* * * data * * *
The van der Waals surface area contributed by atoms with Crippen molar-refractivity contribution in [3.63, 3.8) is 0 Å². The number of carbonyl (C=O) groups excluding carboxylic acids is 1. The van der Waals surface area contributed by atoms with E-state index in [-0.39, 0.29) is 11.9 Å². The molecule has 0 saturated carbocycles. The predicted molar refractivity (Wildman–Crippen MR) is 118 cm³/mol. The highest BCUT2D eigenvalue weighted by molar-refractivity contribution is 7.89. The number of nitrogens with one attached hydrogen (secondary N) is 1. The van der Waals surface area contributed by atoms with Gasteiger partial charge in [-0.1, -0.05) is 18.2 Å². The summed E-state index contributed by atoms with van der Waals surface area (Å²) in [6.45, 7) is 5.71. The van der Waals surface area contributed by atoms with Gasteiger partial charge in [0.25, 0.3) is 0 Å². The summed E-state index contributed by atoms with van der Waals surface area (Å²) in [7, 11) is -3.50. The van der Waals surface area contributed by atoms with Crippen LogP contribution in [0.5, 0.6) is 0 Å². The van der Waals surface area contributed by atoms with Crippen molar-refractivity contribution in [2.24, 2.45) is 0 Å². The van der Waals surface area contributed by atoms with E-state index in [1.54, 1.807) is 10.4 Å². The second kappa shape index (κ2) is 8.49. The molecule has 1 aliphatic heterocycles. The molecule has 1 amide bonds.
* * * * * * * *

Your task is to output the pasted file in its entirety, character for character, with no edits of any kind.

The van der Waals surface area contributed by atoms with Crippen molar-refractivity contribution in [3.63, 3.8) is 0 Å². The number of carbonyl (C=O) groups excluding carboxylic acids is 1. The van der Waals surface area contributed by atoms with E-state index in [-0.39, 0.29) is 11.9 Å². The molecule has 0 saturated carbocycles. The predicted molar refractivity (Wildman–Crippen MR) is 118 cm³/mol. The highest BCUT2D eigenvalue weighted by molar-refractivity contribution is 7.89. The number of nitrogens with one attached hydrogen (secondary N) is 1. The van der Waals surface area contributed by atoms with Gasteiger partial charge in [-0.1, -0.05) is 18.2 Å². The summed E-state index contributed by atoms with van der Waals surface area (Å²) in [6.45, 7) is 5.71. The van der Waals surface area contributed by atoms with Gasteiger partial charge in [0.25, 0.3) is 0 Å². The summed E-state index contributed by atoms with van der Waals surface area (Å²) in [7, 11) is -3.50. The van der Waals surface area contributed by atoms with Crippen LogP contribution in [0.5, 0.6) is 0 Å². The van der Waals surface area contributed by atoms with Crippen molar-refractivity contribution in [2.24, 2.45) is 0 Å². The van der Waals surface area contributed by atoms with E-state index in [1.54, 1.807) is 10.4 Å². The second kappa shape index (κ2) is 8.49. The molecule has 1 aliphatic heterocycles. The molecule has 1 amide bonds.